1   The X-UA-Compatible

One of my post, Super Simple is still not HTML5 valid, has constantly been found on search engine since it got published and I felt very annoyed1 and sorry for those people who had visited that post. They wouldnt find the answer they want, which is a solution to get rid of this error reported by W3C Validator:


The checked HTML source is from Bloggers Super Simple template, since its an official template, which possibly most of Blogger bloggers would have such invalid code in their page source. I wrote my own HTML5 template, this blog doesnt have such error, though still has a lot of other invalid codes which mostly contributed (injected) by Blogger.

So, the keyword (non-valid/standard pragma directive) here is X-UA-Compatible. It is made by Microsoft for their Internet Explorer, Version 8 to be precise, which I would like to call it as the most complicated and confusing web browser2 ever made. The author, Mark Pilgrim, of Dive into HTML5, has written about this on WHATWG blog:

The idea of version identifiers has been hashed and rehashed throughout the 5+ year process of defining HTML 5. Most notably, Microsoft proposed a version identif[i]er shortly after the W3C HTML Working Group reformed around HTML 5. Their proposal generated much discussion, but was not ultimately adopted. Several months later, Microsoft shipped Internet Explorer 8 with a feature called X-UA-Compatible, which serves as a kind of IE-specific version identifier. I am personally not a fan of this approach, in part because [PNG] it adds a lot of complexity for web developers who want to figure out why the still-dominant browser doesnt render their content according to standards.

(emphasis added)

The fact is X-UA-Compatible is not, I emphasize it is NOT a standard. Currently, only five pragma directives and addition(s) are valid. Of course, Microsoft has tried to purpose, but then I read: Other pragma directives

Extensions to the predefined set of pragma directives may, under certain conditions, be registered in the WHATWG Wiki PragmaExtensions page. [WHATWGWIKI]

Such extensions must use a name that is identical to an HTTP header registered in the Permanent Message Header Field Registry, and must have behavior identical to that described for the HTTP header. [IANAPERMHEADERS]

(emphasis added)

They have to get registered on IANAs Permanent Message Header Field Names first. Which also mean, X-UA-Compatible is not a standard HTTP header, well, thats what X- prefix for.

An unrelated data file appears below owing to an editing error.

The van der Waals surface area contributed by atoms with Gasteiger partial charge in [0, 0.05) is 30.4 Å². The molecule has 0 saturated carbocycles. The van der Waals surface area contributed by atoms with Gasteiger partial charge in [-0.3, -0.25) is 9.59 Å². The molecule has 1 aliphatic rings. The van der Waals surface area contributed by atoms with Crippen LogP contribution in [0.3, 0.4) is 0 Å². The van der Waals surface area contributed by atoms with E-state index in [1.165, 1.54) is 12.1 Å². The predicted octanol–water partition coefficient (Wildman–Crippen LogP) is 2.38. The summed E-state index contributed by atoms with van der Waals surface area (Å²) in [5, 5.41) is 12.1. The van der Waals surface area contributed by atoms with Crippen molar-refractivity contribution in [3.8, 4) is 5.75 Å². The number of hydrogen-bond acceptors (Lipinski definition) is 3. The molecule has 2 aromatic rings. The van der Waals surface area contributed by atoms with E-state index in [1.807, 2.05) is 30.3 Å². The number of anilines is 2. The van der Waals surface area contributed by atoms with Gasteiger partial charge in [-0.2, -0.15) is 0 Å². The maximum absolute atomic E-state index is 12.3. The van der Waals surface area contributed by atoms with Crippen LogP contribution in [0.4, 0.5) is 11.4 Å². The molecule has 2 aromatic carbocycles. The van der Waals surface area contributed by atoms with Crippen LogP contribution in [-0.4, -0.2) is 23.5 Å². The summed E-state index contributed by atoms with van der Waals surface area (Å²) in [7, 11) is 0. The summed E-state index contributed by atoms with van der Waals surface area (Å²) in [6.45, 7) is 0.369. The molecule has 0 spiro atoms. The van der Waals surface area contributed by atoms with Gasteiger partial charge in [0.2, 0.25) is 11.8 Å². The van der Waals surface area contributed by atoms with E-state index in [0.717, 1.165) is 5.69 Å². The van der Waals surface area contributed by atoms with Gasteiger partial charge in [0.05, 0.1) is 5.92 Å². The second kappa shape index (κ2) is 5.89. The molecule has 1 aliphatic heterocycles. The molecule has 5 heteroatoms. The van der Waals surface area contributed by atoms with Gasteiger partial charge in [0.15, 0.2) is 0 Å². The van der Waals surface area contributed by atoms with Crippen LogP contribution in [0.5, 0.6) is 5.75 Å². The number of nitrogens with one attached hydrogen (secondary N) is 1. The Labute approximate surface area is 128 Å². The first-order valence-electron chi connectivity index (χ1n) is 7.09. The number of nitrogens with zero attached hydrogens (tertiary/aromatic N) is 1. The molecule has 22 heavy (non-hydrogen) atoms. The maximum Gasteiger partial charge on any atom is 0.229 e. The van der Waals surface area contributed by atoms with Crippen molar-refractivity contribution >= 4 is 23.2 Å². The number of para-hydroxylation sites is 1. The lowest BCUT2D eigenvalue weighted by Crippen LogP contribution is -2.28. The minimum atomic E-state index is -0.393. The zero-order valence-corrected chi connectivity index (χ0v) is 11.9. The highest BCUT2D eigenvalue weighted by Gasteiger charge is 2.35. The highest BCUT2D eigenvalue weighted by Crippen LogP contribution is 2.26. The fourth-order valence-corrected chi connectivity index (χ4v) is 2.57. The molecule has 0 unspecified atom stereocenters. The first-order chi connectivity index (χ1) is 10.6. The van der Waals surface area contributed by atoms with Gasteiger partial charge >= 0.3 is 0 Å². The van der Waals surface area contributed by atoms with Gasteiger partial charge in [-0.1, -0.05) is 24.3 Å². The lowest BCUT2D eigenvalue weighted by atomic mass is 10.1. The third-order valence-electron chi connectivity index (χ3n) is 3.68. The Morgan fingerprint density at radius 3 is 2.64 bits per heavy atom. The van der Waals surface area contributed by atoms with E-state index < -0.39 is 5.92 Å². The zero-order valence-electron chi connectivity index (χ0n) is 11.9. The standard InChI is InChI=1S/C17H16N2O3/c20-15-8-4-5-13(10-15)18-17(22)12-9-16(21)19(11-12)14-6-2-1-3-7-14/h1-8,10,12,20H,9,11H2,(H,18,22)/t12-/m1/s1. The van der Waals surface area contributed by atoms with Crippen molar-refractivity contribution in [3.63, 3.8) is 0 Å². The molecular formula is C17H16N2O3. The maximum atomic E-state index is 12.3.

2   The Only Solution

So, the only way to get rid of that error message is to set up your web server to send such HTTP header. But mind you again, its not a standard and not even a common non-standard header. If you are an open and standard person, I strongly recommend you just forget this X-UA-Compatible, live with it or kick it out of your HTML source.

Once you have it sent using HTTP header, you can remove the naughty code from HTML source.

3   IE conditional comment trick?

At first, I thought we can use this dirty thing:

<!--[if ie]><meta content='IE=8' http-equiv='X-UA-Compatible'/><![endif]-->

Once again made by Microsoft. So, at least, we wouldnt see the error message and it might still work for IE. Its a valid HTML comment and W3C Validator doesnt report that anymore.

However, it is only sort of working but not taking effective for mode setting in IE8, as I observed using IEs developer tool. It means IE recognized that meta tag, the tag did show up in DOM tree, but specifying document compatibility doesnt take effective. The reason could be this:

The X-UA-compatible header is not case sensitive; however, it must appear in the Web pages header (the HEAD section) before all other elements, except for the title element and other meta elements.

Its not appeared before other elements, in fact, its wrapped by HTML comment. Nice job, Microsoft, is there a security issue for the mighty IE conditional comment trick not working? Or just doing complicating once again?

4   So?

Please dont give a dime to non-standard. Unfortunately, even Google does3 and use it. Now, two companies use it, but its still mainly for IE since Chrome Frame is for IE. The X-UA-Compatible is brought up solely for one specific web browser in my opinion.

Do I really care about any about it, nope. I wrote this post because I dont like people visiting my blog and finding nothing useful, not even a slightly related information about what they are looking for. That really sucks, I could relate. If you have anything, please feel free to add or to correct me. I am sure stuff I wrote above might have some serious flaws.

Anyway, someday, we might see UA-Compatible or User-Agent-Compatible, but I would prefer call it UA-Complication. (I would be 200% thumbs-up for the last one since Microsoft is the only one needs to use it)

[1]As of writing this post, within last 30 days, 207 Pageviews, 195 Unique Views, 00:03:31 Time on Page, 92.19% Bounce Rate, 91.79% % Exit. Sorry for those people, who wasted 3:31 minutes in their life.
[2]I call this Hell IE8! You can make it more complicated, Microsoft!
[3]http://www.chromium.org/developers/how-tos/chrome-frame-getting-started/chrome-frame-faq#TOC-How-can-I-enable-Google-Chrome-Frame-for-my-site- is gone.